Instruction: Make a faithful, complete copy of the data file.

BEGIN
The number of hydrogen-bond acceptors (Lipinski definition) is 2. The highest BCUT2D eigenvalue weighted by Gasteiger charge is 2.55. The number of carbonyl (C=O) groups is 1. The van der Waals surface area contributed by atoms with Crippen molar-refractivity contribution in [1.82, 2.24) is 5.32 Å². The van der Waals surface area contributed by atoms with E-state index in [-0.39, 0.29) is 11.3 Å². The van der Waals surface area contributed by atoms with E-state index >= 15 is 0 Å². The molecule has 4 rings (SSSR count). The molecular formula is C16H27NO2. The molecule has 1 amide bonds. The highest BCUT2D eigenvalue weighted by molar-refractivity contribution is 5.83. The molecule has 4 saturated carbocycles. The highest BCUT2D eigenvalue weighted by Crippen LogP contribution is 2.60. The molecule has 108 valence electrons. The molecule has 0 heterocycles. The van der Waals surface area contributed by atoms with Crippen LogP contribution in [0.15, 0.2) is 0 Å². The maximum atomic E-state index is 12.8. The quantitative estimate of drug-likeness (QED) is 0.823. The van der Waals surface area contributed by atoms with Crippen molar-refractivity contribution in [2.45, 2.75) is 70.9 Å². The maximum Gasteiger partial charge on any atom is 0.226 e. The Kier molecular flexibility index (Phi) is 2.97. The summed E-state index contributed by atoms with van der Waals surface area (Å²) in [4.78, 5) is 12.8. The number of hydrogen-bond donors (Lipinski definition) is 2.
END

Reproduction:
The number of hydrogen-bond acceptors (Lipinski definition) is 2. The highest BCUT2D eigenvalue weighted by Gasteiger charge is 2.55. The number of carbonyl (C=O) groups is 1. The van der Waals surface area contributed by atoms with Crippen molar-refractivity contribution in [1.82, 2.24) is 5.32 Å². The van der Waals surface area contributed by atoms with E-state index in [-0.39, 0.29) is 11.3 Å². The van der Waals surface area contributed by atoms with E-state index >= 15 is 0 Å². The molecule has 4 rings (SSSR count). The molecular formula is C16H27NO2. The molecule has 1 amide bonds. The highest BCUT2D eigenvalue weighted by molar-refractivity contribution is 5.83. The molecule has 4 saturated carbocycles. The highest BCUT2D eigenvalue weighted by Crippen LogP contribution is 2.60. The molecule has 108 valence electrons. The molecule has 0 heterocycles. The van der Waals surface area contributed by atoms with Crippen LogP contribution in [0.15, 0.2) is 0 Å². The maximum atomic E-state index is 12.8. The quantitative estimate of drug-likeness (QED) is 0.823. The van der Waals surface area contributed by atoms with Crippen molar-refractivity contribution in [2.45, 2.75) is 70.9 Å². The maximum Gasteiger partial charge on any atom is 0.226 e. The Kier molecular flexibility index (Phi) is 2.97. The summed E-state index contributed by atoms with van der Waals surface area (Å²) in [4.78, 5) is 12.8. The number of hydrogen-bond donors (Lipinski definition) is 2.